You must NEVER tell Ronda Rousey it’s your birthday

Sunday, January 10, 2016

There are a few inviolate rules in life. Don’t spit into the wind, for example. And breathe; that’s a big one. Also, do not tell Ronda Rousey it’s your birthday. No good will come of it.

Rousey is currently the best known fighter in mixed martial arts history, with roles in multiple Hollywood movies, a New York Times bestselling autobiography, and bringing in the largest crowd in UFC history. Last year Rousey was the third most searched person on Google. For the record, Lamar Odom was #1; Caitlyn Jenner was #2. $4 was Donald Trump.

However, back in 2008, she was a very little known athlete, in a little followed combat sport – Judo. The Beijing Olympic games were coming up.

She was training at Valley Judo Institute, a highly-regarded, non-profit Judo club in Studio City, Calif, established in 1954. This particular club has a tradition. On your birthday, instead of a cake, presents, and a song sung in unison, you get thrown.

Three times.

A brown belt had the misfortune of having his birthday that day, and Ronda Rousey put a little English on it.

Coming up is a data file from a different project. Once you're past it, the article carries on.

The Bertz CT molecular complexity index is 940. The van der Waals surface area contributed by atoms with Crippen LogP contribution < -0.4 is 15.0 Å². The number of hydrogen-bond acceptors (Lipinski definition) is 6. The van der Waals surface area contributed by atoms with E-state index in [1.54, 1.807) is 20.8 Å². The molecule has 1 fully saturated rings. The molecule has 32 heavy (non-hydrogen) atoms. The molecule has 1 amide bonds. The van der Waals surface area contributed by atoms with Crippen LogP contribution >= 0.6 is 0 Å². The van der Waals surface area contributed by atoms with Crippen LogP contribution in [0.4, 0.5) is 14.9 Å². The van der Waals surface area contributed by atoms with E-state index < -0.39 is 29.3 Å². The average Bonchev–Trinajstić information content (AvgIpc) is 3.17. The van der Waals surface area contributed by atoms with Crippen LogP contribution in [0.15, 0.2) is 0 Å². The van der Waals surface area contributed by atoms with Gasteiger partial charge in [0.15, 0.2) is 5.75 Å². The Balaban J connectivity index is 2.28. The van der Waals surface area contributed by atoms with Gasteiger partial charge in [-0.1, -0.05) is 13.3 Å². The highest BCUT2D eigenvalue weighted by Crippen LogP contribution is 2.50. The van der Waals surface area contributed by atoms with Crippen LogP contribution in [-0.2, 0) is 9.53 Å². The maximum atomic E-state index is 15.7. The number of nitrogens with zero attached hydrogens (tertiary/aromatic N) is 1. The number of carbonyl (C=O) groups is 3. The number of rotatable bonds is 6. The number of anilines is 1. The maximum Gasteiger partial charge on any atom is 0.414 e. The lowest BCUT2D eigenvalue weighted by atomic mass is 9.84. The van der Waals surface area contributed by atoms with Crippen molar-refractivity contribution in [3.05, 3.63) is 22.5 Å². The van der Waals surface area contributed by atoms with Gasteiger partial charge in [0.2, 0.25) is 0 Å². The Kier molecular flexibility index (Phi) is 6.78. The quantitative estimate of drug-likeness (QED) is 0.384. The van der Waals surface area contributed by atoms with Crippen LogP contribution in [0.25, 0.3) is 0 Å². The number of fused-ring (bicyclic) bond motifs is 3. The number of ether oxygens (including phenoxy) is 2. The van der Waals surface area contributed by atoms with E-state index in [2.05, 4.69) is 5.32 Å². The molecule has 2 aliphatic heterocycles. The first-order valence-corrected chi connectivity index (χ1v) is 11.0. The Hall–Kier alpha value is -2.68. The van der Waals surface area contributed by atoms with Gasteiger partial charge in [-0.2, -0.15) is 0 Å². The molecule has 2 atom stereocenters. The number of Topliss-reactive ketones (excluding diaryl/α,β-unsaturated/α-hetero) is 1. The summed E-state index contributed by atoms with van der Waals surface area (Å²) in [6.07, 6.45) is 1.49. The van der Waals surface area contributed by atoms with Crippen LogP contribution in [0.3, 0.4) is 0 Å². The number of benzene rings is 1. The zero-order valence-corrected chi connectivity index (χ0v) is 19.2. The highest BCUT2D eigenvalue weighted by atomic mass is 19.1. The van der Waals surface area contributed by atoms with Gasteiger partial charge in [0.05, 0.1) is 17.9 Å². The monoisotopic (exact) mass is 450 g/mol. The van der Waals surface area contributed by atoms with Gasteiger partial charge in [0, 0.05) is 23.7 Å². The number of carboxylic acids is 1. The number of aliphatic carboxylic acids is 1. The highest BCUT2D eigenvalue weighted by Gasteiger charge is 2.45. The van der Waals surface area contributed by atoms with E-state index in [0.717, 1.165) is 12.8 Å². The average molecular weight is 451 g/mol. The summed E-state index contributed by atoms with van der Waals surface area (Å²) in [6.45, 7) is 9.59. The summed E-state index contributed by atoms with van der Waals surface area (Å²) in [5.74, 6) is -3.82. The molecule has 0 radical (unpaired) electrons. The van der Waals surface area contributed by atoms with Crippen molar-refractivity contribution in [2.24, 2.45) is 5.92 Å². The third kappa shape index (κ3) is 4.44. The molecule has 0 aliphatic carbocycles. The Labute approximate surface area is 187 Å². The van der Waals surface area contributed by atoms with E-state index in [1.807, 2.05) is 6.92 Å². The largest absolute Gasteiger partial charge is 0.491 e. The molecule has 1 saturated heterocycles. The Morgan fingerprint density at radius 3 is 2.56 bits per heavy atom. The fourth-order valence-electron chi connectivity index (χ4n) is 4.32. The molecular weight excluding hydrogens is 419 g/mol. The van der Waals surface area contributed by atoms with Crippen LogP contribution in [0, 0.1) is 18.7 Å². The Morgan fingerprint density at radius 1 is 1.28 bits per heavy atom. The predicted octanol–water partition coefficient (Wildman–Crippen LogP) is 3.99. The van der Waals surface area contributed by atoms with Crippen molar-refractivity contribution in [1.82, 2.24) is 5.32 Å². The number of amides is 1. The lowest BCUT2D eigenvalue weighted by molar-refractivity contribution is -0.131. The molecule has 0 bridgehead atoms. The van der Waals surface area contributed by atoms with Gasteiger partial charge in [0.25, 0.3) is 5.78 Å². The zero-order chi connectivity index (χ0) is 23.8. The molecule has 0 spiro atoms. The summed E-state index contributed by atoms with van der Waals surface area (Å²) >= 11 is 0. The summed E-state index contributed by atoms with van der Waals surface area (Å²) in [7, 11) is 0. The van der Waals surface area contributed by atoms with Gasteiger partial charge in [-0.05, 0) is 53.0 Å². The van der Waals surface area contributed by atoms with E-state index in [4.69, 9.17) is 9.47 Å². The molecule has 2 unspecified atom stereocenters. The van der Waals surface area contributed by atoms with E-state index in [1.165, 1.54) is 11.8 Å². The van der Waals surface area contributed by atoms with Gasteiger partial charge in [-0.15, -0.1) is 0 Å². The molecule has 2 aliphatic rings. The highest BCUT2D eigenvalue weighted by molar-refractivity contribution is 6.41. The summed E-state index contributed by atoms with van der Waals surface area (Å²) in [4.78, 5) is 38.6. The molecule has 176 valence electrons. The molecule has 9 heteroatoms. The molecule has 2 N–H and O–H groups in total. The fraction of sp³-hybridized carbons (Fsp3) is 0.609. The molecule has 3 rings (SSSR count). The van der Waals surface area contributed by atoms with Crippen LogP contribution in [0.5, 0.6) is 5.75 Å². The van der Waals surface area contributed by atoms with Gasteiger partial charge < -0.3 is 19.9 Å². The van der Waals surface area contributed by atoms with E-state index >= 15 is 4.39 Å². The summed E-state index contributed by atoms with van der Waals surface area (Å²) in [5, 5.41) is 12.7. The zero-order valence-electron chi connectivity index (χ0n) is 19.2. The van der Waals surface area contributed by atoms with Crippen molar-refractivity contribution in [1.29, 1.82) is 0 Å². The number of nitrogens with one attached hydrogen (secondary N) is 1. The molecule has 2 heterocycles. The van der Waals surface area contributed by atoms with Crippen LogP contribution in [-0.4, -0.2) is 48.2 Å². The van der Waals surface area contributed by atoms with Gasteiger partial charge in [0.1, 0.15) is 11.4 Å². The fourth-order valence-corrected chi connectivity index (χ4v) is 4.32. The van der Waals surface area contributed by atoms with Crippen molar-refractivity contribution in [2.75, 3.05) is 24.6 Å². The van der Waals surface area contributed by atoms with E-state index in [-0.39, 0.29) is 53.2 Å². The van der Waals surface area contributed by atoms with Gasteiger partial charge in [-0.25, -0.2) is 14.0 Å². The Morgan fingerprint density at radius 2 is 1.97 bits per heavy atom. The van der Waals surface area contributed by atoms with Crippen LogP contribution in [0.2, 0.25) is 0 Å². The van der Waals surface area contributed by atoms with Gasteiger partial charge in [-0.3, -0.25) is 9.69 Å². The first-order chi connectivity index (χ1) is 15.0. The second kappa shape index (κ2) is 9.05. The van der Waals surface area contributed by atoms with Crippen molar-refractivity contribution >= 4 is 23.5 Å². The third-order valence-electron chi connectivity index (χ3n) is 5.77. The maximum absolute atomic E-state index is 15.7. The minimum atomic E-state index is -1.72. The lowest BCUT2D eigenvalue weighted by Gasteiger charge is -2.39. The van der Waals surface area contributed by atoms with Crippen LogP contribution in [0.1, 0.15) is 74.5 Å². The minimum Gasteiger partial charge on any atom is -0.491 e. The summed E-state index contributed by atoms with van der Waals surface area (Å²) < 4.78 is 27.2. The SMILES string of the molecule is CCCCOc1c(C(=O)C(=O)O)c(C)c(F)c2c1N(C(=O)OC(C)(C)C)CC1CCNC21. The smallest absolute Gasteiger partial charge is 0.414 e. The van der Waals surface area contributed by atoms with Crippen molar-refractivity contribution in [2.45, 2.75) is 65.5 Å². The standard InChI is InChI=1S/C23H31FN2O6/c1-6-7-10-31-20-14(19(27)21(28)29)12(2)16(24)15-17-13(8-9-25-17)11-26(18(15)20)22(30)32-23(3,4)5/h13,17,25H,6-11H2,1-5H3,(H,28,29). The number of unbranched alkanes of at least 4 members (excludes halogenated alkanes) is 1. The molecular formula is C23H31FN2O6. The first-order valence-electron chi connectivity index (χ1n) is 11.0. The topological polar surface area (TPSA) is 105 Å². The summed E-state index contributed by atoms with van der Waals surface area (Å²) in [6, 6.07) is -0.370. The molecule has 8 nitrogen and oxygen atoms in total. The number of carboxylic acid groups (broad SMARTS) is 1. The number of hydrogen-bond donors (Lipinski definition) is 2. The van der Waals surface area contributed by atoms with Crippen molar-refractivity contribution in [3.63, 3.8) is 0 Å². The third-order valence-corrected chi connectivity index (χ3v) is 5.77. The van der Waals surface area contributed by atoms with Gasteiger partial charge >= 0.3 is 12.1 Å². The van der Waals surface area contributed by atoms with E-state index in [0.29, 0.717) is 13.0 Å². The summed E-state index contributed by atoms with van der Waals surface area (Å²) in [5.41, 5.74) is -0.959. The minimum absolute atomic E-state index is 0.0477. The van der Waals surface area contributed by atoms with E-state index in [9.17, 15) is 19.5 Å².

She hit a Seoi Nage with modified grips, then a Tai Otoshi with modified grips, and then a more conventionally executed O Goshi. People say that Judo does not have a developed striking game. This is not factually correct. In fact, Judo is the art of hitting people with the planet Earth. And then falling on them.

Wait for the groan. It’s funny.

Rousey went on to win Bronze in Beijing. Due to Judo’s medal structure, Edith Bosch from the Netherlands also got bronze. Anaysi Hernández from Cuba got silver. And Masae Ueno from Japan got gold.

Like all other judo events, bouts lasted five minutes. If the bout was still tied at the end, it was extended for another five-minute, sudden-death period; if neither judoka scored during that period, the match is decided by the judges. The tournament bracket consisted of a single-elimination contest culminating in a gold medal match. There was also a repechage to determine the winners of the two bronze medals. Each judoka who had lost to a semifinalist competed in the repechage. The two judokas who lost in the semifinals faced the winner of the opposite half of the bracket’s repechage in bronze medal bouts.